From an economic perspective a partnership is an odd construction. Generally, an economist will distinguish between physical persons and companies. However, partnerships are a combination of a person and a company. This report will attempt to give an overview of how the taxation of partnerships affects the organization of businesses and the role played by partnerships in the business structure in the Nordic countries.
The Economic General Report is based on the Economic National Reports from Denmark, Sweden, Norway, and Iceland. This report will include relevant information from the four reports. It is not an exhaustive study of the effects of the tax treatment of partnerships. However, it will examine how taxation of partnerships changes the incentive to choose a certain form of organization and it will give an illustration on how the different tax rules in the Nordic countries work. Particularly, it seeks to identify asymmetries in the taxation of different types of company structures, and the role of partnerships in the business structure.
The general rule in EU law is that value-added tax (VAT) is to be levied on all goods and services. There are a number of exceptions, however, one of which applies to certain medical services. This paper examines the legal basis for tax exemptions in EU VAT law and in Swedish law, with particular attention to the extent to which the rapidly growing private health-care sector is covered by these tax exemptions.
The paper addresses the problems of corporate taxation in a globalized world. It first considers recent trends in international practices and then reviews the literature on the effects of corporate taxes in closed and open economies. The paper emphasizes the severity of the problems caused by current international tax rules. It compares various national and international policy alternatives and considers two recent Nordic tax reform proposals as examples of national-level solutions. The problems of current international corporate taxation are fundamental. Introducing increasingly tight antiavoidance measures could serve as a medium-term approach but does not provide any promising long-term solution. There should be more research concerning initiatives that would reform the fundamental principles of the international tax system.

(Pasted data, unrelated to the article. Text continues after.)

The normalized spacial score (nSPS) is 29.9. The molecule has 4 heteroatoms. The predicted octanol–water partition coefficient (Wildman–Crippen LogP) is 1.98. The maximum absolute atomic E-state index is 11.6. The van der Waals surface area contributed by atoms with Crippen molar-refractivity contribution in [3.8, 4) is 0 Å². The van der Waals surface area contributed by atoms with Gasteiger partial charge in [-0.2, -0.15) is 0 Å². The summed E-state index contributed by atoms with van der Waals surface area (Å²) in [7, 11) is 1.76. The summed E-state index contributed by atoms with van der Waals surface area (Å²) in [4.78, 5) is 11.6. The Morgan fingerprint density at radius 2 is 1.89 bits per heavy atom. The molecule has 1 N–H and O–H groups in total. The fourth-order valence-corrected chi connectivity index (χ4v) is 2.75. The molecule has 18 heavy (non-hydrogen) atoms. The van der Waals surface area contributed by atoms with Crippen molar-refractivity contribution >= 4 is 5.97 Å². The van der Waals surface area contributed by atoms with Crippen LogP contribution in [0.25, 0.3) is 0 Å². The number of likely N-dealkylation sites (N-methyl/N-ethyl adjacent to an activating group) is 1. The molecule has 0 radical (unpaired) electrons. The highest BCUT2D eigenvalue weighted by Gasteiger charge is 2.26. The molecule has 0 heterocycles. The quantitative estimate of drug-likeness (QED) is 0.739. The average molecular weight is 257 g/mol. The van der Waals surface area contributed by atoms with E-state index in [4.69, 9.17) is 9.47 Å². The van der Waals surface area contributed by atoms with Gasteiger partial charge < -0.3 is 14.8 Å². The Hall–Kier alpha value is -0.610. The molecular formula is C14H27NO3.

This paper presents the general design of thin-capitalization rules and summarizes the economic effects of such rules as identified in theoretical models. We review empirical studies providing evidence on the experience with (German) thin-capitalization rules as well as on the adjustment of German multinationals to foreign thin-capitalization rules. Special emphasis is given to the development in Germany, because Germany went a long way in limiting interest deductibility by enacting a drastic change in its thin-capitalization rules in 2008, and because superb German data on multinational finance allows for testing several aspects consistently. We then discuss the experience of the Nordic countries with thin-capitalization rules. Briefly reviewing potential alternatives as well, we believe that the arm’s-length principle is administratively too costly and impracticable, whereas we argue that controlled-foreign-company rules might be another promising avenue for limiting internal debt shifting. Fundamental tax reforms towards a system with either "allowance for corporate equity" (ACE) or a "comprehensive business income tax" (CBIT) should also eliminate any thin-capitalization incentive.